The Radiation Collection by NOCC

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Maison & Objet 2010: Paris designers NOCC are exhibiting a collection of furniture with 'mutated' components at Maison & Objet in Paris this week.

Called The Radiation Collection, the project involved imagining that furniture could mutate when exposed to radiation.

The designers then selected and prototyped variations that could improve the function of the objects.

One arm of the chair has been extended to create a magazine rack, while the underside of the coffee table has been expanded to allow for storage.

More about NOCC on Dezeen: Objects of Sound, homeware and lighting shaped according to soundwaves (July 2009)

Maison & Objet continues until 26 January. See all our stories about the fair in our special category.

Here's some more text from NOCC:

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Radiation (in Chernobyl) by NOCC

Parisian design studio NOCC introduced their Radiation Collection (in Chernobyl) today at the “Maison et Objects” design expo in Paris as a "Talent à la carte". The Radiation Collection is comprised of a set of furniture- a chair and a coffee table- which possess mutations.

“We imagined a scenario in which traditional pieces of furniture would have endured some kind of radiation; where their genes would have mutated “ said Jean-Christophe Orthlieb and Juan Pablo Naranjo, co-founder of NOCC. “The next generation of these pieces would then manifest the mutations. We came up with many versions of possible mutants. We then wondered which of these mutations would be "positive" evolutions, that would enable the entity to better survive in its environment, while others we called "negative" evolutions (these comprised the majority) and did nothing, even reducing the ability of the entity to survive in its environment.”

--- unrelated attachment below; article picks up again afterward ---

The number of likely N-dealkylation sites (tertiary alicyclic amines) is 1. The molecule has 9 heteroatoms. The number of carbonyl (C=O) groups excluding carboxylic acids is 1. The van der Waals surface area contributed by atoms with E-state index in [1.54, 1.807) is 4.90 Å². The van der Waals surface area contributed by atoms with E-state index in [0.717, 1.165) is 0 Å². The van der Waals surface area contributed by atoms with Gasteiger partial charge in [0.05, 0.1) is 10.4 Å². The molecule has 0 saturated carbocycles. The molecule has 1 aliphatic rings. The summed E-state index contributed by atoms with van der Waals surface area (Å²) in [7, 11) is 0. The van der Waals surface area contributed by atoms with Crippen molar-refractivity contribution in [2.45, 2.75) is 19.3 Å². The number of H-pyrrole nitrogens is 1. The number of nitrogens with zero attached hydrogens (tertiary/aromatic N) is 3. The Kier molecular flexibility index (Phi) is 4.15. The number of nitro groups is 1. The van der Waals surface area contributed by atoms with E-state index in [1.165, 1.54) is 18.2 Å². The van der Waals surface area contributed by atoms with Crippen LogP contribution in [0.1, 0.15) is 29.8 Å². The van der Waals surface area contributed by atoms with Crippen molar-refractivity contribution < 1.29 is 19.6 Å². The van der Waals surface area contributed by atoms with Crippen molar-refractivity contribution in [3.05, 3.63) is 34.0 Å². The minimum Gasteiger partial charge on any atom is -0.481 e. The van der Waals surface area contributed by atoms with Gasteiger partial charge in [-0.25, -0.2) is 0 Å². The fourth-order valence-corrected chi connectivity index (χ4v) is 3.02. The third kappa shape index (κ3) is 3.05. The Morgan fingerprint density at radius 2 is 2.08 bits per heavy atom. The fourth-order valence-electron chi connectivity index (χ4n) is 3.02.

Radiation Collection (in Tchernobyl) is a collection based on the evolution of objects. This experimentation has created adaptations comparable to the ones observed in nature’s species, resulting -in the long run- to evolution. The purpose of this collection is to explore the utilitarian possibilities of changes in the traditional shapes of furniture, as we know them archetypically. The collection consists of two "positive" mutations : the "Hypertrophy chair" and the "Outgrowth coffee table"

Hypertrophy chair : the hypertrophy of one extended armrest complements the use of the chair as a functional object (The chair can then be used as a newspaper rack, coat hanger, etc...)

Outgrowth coffee table : The “outgrowth” on the table offers additional storage space.

“This project is a way of approaching creation from a different angle. Instead of directly seeking a solution to a problem, imitating the process of evolution allows us a more empirical approach. It becomes thus not a question of finding a new solution but rather a process of selecting one among those available to us .” concluded NOCC.

You can find NOCC at Maison&Objet, hall 5B near exit R7.

  • katie

    cool but useless i’m arfaid.

  • http://www.jjdesmondinteriors.com Jerry

    Fine as far as doodling goes but do leave orf!

  • KaptnK

    wonderful. really deadpan and surreal

  • http://areyouanevilgenius.blogspot.com evilgenius

    Sorry but that’s the most ridiculous attempt at integrating practicality into the form of the furniture.

  • Rodrigo Da Silva

    experimenting is fun !

  • jj

    Fun Exploration, but if the idea was to see if the furniture could be improved…then it’s a bad idea. There are no mutants due to radiation because, like the pieces above they can’t compete with the functional un-mutated versions.

  • rockstar

    Joel Escalona did something call Mutant furniture (stool and table) which he also presented on Maison&Object 2009 sep, as a part of the South America “Talent à la Carte”. http://www.joelescalona.com/projects/mutant.html

  • Rac

    very interesting!! minimal and surreal

  • http://www.blacksheepadvertising.com.au Jack

    Post-justification is a wonderful thing.
    I think it’s coll, pointless, but cool.